This year, Penny Arcade’s carefully curated showcase of independent games PAX 10 will for the first time include a game set to release on Facebook, Catch 22.
In Catch 22 a small green sphere spins around the surface of a “planet.” The player clicks (or taps) the screen to make the green sphere jump to collect yellow pickups and avoid another blue sphere that orbits the planet in the oncoming direction. When you collect a set of yellow pickups you take control of the blue sphere, which you must then maneuver to avoid the path of the green sphere you’ve just set. Collect another set of yellow pickups and the tables turn again; now you’re controlling the green sphere again, avoiding the path of the blue sphere which was avoiding the first path of the green sphere. And so on, ad infinitum, or until the spheres crash into each other, which will happen early and often.
If the above description seems a little disorienting it’s because that’s what playing Catch 22 feels like. It’s like trying to pat your head and rub your belly at the same time, but in a good way.
When it’s released on Facebook and the Apple App Store on September 1, Catch 22 will have gone through only four months of development, a very short period of time even when compared with other small, independent games. Even more impressive is that much of Catch 22 was developed in a mere 48 hours by four people, Roel Bartstra, Marlon Etheredge, Sander Brattinga (no longer with the team) and Guus Hoeve, who together formed Mango Down!
The three amateur Dutch developers got together for the Global Game Jam 2012 in Amsterdam. A video featuring developers like Will Wright and John Romero kicked off the competition and introduced its theme: uruburos, the ancient symbol of a serpent eating its own tail. “It made us want to make a game in which you’re playing against yourself, where you were actually making it harder for yourself,” Hoeve told us in an interview.
Etheredge, Hoeve and Barstra had the basic concept down by the time they got back to their hotel room. 48 sleepless hours later they had a game and a prize to go along with it.
“It was the biggest surprise ever for us. We were completely beat and glad that the game was finished but for us it was a nice game, nothing more. In the weeks after when we showed the game to the public we got really good responses. We started to realize that the game is actually good. It’s really minimalistic. We realized that it can be made for any type of device, especially mobile devices because you want to play it in short bursts. We started to realize that there’s some business in it as well.”
Catch 22 is not the kind of game we expect to see on Facebook, and the developers who made it are not the types who play Facebook games. For Hoeve, for example, Facebook is just about the only platform he doesn’t play games on. “I played Mafia Wars for a bit. I thought that was a really funny to do. That’s about it, to be honest.”
But Hoeve also sees the untapped potential. “I think social games shouldn’t revolve around building cities, I think that it should be about playing together. That’s what Facebook actually says: ‘playing is a lot better with friends.’ And I think this game can be played by literally anyone. If you’re three years old or 90, there’s no target demographic. The game is really calm and serene, and the only thing that frustrates the player is the player himself. I think that concept is suitable for everyone. We really think everyone should be able to play the game for free. Not everybody has a smartphone, but everybody has internet these days. You’ll be able to play against your friends on Facebook if they don’t own a smartphone.”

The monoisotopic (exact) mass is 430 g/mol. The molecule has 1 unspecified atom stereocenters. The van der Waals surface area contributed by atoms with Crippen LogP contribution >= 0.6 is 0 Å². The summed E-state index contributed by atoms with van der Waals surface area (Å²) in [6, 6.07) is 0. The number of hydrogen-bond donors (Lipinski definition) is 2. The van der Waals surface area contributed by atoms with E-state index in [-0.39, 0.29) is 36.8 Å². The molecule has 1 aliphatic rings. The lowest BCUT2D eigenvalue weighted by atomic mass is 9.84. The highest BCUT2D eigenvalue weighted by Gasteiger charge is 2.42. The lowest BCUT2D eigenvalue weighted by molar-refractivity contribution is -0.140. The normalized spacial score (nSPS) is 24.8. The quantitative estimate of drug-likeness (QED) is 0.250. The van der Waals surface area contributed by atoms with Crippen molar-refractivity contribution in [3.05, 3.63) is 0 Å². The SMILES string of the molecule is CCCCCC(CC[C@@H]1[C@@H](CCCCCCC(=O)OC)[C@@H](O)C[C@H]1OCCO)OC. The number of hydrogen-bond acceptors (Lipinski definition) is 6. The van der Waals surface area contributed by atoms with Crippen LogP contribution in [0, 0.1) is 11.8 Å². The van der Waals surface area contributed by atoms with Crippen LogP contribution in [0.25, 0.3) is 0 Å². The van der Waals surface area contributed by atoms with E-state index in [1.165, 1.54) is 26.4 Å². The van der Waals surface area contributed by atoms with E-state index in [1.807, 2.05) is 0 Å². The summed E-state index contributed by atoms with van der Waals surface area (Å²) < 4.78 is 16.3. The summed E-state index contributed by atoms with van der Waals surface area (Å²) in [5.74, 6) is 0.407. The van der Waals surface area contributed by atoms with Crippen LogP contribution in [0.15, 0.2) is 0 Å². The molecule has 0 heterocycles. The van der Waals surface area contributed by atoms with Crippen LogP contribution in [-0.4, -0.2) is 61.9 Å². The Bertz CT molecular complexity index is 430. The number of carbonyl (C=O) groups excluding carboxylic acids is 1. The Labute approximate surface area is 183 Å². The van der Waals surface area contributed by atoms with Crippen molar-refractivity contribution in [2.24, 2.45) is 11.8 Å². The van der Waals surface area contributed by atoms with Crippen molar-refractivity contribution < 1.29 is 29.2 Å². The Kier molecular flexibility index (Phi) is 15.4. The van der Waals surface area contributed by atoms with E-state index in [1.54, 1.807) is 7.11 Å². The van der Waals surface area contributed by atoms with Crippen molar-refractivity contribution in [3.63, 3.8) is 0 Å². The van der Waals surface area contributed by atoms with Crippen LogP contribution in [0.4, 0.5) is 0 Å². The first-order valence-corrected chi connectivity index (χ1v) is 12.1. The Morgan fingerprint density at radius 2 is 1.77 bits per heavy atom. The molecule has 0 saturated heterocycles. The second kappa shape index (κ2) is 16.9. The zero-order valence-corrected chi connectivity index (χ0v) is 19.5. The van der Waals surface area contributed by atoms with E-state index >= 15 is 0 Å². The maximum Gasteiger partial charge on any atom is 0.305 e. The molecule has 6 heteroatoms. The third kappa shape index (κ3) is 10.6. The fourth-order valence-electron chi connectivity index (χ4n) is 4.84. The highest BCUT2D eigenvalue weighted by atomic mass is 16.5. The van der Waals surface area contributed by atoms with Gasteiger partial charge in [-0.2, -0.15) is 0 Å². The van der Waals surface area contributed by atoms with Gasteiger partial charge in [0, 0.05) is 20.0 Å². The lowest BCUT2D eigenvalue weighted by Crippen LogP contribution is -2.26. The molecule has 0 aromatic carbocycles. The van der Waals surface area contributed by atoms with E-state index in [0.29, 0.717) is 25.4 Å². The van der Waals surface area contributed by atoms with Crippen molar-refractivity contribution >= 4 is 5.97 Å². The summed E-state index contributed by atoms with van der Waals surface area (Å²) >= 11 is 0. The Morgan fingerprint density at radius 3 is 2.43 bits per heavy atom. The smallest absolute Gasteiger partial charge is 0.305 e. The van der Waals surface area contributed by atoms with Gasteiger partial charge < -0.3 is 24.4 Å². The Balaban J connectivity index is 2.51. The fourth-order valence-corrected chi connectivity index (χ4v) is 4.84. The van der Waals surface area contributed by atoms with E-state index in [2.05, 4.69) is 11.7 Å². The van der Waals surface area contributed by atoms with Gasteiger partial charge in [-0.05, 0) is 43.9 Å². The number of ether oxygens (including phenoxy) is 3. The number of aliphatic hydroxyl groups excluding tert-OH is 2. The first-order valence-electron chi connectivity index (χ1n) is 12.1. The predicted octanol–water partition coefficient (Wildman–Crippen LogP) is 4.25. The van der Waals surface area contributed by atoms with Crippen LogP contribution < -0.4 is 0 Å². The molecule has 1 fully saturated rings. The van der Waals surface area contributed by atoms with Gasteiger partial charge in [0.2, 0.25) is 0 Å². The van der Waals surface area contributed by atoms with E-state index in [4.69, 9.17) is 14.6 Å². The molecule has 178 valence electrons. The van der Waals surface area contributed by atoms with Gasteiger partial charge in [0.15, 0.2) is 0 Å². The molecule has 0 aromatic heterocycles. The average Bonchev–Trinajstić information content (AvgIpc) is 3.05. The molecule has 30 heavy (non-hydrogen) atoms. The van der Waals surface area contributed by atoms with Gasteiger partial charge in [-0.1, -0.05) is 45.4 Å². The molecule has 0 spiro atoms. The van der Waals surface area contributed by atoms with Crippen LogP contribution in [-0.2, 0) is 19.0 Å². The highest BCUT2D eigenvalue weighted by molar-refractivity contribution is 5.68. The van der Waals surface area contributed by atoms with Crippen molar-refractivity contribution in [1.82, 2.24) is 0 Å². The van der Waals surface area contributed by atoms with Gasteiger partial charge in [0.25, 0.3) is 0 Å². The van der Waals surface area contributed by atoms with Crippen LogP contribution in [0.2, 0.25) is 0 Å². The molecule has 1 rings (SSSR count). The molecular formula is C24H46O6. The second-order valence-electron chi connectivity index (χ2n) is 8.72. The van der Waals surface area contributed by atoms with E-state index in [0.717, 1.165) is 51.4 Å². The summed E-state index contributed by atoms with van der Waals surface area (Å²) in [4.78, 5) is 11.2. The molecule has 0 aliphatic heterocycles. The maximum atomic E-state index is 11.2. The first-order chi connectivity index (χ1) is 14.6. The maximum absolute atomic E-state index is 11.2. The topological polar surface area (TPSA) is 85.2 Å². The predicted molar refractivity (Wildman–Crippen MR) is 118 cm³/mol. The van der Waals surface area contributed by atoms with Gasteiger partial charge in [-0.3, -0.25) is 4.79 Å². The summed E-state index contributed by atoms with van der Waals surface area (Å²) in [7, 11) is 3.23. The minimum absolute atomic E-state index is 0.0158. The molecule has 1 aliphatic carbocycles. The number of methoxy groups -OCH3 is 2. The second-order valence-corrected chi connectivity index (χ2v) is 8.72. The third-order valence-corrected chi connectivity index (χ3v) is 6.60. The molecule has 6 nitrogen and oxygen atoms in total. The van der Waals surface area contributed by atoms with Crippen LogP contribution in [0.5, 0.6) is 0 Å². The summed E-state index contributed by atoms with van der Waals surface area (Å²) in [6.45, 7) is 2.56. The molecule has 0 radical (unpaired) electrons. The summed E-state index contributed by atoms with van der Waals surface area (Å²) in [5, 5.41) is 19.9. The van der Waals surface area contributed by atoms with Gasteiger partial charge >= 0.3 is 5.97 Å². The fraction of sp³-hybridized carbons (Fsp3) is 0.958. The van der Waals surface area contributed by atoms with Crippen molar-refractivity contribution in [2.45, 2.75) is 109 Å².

Hoeve also thinks that Catch 22 is well suited for Facebook because it benefits from friendly competition, something they plan to encourage with online leaderboards.
Another reason Mango Down! is bringing Catch 22 to Facebook is that it will take relatively little effort. It was difficult to port the game to the iPhone because the standalone PC version relies on visual effects that are simply not possible on mobile devices, but once that transition was made it was easier create a Facebook version. “We actually made the mobile version the same as the Facebook version so anyone with a really crappy PC or Mac can still play the game in his browser. The Facebook and mobile version will be practically the same.”
Why don’t more independent developers try to bring their games to Facebook? It seems like an easy way for a developer to distinguish itself in two crowded markets; Catch 22 can become a very visible and easily accessible indie game by releasing on the most populist platform out there, and it also easily differentiates itself from the glut of Facebook games by virtue of not being another city building or farming sim.
“Your audience is key as an indie developer to get your game viral,” Hoeve said. “Facebook lets us integrate the best of both worlds; being a game platform and the social giant we need, and all that from within the same browser window. Sharing our game, liking our game and inviting your friends to play is just a few clicks away without leaving the site or the game. And you don’t have to have an iOS or Android device to play it, so that means you can play with everyone, everywhere.”
“The key difference is that we don’t see Facebook as direct sales, but indirect. Therefore the game is available for free and doesn’t require a business model behind it to generate sales inside of Facebook (except ads, but that’s a bonus, not a primary source of income). The Facebook version is meant to traffic people to the paid version.”